Fiddleheads were selling at Eataly, a frenetic and extravagant all-things Italian market on Fifth Avenue in Manhattan, for $28 a pound this week. When Kittery Point resident Mollie Sanders craves them, she steps out her back door. A patch of fiddleheads planted by her great-grandmother, Lois Hoyt, thrives in a marshy, unmanicured area of the yard. Sanders matter-of-factly snaps off as many of the tightly coiled ferns as she needs for dinner, perhaps Fiddlehead and Pancetta Pasta.

“For us it’s a normal thing,” she said. “We expect them in May, and we enjoy them. My family has eaten them for generations.”

Lois and her husband, Foster W. Hoyt, bought the house in the 1940s (Sanders purchased it from the estate some 15 years ago). Lois transplanted the ferns from elsewhere in the 1950s –at least that’s what Sanders has always heard. She thought the plants originated in Aroostook County, where her great-grandmother grew up, or in Vermont, where she spent a lot of time. Sanders double-checked with her grandmother last week.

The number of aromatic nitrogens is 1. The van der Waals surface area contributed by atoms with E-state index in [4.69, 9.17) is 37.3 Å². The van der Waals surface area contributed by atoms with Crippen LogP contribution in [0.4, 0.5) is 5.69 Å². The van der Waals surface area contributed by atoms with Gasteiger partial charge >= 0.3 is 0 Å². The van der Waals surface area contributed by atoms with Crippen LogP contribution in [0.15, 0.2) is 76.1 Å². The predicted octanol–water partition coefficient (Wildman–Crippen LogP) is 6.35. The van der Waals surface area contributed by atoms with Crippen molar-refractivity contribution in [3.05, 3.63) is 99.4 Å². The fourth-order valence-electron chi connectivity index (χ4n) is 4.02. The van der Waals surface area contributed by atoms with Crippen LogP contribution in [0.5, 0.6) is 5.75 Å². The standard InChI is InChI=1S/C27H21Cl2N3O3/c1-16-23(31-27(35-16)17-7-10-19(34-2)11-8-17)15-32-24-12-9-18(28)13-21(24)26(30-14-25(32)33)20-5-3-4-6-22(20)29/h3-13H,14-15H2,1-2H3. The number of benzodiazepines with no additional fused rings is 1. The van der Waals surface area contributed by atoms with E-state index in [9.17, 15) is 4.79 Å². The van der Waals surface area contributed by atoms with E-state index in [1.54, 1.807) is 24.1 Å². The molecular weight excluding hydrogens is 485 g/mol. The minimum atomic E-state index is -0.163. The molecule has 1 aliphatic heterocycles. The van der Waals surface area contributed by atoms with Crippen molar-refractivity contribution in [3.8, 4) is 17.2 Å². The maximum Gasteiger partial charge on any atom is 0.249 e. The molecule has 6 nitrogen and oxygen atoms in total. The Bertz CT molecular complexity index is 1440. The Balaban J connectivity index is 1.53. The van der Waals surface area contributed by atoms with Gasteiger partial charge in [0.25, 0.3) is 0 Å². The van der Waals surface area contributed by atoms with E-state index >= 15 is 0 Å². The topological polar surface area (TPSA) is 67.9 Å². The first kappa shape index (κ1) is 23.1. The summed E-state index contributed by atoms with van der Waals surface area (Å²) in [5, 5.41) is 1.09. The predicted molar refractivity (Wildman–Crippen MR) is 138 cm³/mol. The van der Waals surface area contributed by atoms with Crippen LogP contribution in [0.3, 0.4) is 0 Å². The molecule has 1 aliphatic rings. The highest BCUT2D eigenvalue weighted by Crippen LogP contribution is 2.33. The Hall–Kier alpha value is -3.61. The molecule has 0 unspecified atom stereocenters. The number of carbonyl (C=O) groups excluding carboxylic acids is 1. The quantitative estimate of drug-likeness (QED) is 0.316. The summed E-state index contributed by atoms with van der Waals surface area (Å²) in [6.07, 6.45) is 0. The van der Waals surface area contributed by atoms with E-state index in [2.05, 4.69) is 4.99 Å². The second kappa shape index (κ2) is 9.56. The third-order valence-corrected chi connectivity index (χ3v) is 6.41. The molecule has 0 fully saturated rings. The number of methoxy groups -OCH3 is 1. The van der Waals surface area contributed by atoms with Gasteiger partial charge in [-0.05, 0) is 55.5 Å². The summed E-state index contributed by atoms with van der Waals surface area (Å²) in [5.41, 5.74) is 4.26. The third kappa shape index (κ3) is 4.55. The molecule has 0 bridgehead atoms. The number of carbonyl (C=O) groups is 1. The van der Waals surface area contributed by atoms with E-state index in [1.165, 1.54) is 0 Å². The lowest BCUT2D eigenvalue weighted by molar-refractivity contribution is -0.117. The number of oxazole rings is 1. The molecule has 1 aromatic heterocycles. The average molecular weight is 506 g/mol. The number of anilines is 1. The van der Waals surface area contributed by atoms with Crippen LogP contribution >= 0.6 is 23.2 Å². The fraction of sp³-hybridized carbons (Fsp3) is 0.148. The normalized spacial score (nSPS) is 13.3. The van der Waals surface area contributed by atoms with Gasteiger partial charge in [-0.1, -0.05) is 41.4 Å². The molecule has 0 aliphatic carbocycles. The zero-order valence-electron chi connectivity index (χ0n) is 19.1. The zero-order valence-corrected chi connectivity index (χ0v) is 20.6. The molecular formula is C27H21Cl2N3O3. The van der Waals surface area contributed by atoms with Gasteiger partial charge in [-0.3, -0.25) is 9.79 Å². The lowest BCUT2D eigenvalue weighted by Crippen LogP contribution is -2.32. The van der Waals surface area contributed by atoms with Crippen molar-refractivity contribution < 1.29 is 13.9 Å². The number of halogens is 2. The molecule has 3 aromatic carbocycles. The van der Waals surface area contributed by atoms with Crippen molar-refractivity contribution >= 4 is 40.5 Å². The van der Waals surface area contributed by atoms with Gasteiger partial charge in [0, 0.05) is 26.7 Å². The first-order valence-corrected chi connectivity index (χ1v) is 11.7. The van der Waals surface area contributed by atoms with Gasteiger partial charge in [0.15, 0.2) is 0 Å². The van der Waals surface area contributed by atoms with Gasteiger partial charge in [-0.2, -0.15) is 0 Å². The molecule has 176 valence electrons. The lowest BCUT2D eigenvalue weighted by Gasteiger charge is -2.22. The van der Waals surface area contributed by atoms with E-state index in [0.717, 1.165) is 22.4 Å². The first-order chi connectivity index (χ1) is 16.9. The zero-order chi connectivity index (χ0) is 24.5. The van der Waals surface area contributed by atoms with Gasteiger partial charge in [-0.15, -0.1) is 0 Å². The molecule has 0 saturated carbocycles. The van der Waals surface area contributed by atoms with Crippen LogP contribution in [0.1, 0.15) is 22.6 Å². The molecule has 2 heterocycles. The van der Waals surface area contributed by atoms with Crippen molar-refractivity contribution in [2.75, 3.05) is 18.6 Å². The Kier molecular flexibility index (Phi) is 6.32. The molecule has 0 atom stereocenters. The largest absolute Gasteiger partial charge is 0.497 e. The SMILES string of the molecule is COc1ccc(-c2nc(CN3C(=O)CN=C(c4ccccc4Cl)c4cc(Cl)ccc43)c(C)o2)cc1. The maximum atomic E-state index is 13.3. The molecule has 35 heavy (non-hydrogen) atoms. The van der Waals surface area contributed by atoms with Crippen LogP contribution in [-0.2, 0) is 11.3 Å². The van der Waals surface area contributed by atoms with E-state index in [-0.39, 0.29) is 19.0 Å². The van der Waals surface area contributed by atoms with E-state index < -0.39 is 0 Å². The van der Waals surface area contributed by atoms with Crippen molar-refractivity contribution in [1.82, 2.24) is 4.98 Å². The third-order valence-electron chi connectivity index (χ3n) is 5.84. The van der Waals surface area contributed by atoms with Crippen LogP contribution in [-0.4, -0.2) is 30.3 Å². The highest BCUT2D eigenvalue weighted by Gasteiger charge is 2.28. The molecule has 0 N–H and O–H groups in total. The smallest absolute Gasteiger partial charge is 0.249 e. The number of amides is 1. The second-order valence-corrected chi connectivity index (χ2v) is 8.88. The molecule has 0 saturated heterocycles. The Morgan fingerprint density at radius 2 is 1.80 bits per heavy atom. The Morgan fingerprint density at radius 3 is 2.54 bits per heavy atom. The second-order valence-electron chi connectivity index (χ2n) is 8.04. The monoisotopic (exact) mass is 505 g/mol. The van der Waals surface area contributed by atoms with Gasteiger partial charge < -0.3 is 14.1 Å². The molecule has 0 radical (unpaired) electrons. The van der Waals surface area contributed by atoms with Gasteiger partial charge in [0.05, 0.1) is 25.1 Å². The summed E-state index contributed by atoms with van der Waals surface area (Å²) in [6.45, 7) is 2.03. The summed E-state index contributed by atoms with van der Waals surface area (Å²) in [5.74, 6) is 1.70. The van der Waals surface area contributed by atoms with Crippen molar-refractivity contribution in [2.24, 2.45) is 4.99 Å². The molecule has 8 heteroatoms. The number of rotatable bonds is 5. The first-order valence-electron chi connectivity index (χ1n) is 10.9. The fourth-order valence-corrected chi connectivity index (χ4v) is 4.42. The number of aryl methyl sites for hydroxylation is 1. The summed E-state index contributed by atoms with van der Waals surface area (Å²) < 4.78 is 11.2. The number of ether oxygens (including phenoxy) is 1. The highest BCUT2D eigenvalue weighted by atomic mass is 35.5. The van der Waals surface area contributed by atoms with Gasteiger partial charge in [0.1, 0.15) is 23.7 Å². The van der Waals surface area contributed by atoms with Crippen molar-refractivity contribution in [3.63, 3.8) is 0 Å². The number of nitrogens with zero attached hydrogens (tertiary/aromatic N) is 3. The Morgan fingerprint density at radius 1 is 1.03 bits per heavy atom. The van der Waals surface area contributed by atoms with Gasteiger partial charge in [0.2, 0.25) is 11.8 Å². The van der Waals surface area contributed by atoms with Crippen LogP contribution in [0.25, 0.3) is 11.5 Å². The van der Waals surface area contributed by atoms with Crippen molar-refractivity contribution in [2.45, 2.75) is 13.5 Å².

After that conversation, she reported back: “I am not supposed to tell you where they came from.”

Um, why not?

“I’m not sure,” she said. Her grandmother told her, “You just can’t tell. It’s not a good idea.”

Each spring, Sanders harvests roughly 30 pounds of fiddleheads. Some she gives away. Some she sells at her family’s market, Sanders Fish Market, in Portsmouth, New Hampshire. The rest she and her family eat. She likes them steamed and drizzled with reduced balsamic syrup. Her mother likes to roast them. “You can blanche them and freeze them, but they get really mushy,” Sanders said, “and I know a lot of people pickle them, and that’s fine, it’s just not my favorite thing. I tend to enjoy them while we have them in the spring.

“One of my children’s teachers told me she was convinced they caused cancer,” Sanders added. “I told her my great-grandmother ate these her entire life and died of a stroke. In her 90s.”